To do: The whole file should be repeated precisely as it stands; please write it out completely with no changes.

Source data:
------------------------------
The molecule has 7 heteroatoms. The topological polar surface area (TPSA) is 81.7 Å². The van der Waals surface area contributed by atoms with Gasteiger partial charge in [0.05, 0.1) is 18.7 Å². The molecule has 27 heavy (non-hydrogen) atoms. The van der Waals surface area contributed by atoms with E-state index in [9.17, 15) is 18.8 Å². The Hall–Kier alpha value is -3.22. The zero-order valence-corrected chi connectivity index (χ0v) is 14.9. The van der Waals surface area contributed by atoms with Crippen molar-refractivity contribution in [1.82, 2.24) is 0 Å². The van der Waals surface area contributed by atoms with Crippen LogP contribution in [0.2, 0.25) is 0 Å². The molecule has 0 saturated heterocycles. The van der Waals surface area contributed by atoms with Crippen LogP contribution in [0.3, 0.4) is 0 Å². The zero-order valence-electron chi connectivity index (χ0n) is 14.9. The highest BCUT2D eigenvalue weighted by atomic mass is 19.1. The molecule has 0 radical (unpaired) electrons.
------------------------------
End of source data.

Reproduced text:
The molecule has 7 heteroatoms. The topological polar surface area (TPSA) is 81.7 Å². The van der Waals surface area contributed by atoms with Gasteiger partial charge in [0.05, 0.1) is 18.7 Å². The molecule has 27 heavy (non-hydrogen) atoms. The van der Waals surface area contributed by atoms with E-state index in [9.17, 15) is 18.8 Å². The Hall–Kier alpha value is -3.22. The zero-order valence-corrected chi connectivity index (χ0v) is 14.9. The van der Waals surface area contributed by atoms with Crippen molar-refractivity contribution in [1.82, 2.24) is 0 Å². The van der Waals surface area contributed by atoms with Crippen LogP contribution in [0.2, 0.25) is 0 Å². The molecule has 0 saturated heterocycles. The van der Waals surface area contributed by atoms with Crippen LogP contribution in [0.3, 0.4) is 0 Å². The zero-order valence-electron chi connectivity index (χ0n) is 14.9. The highest BCUT2D eigenvalue weighted by atomic mass is 19.1. The molecule has 0 radical (unpaired) electrons.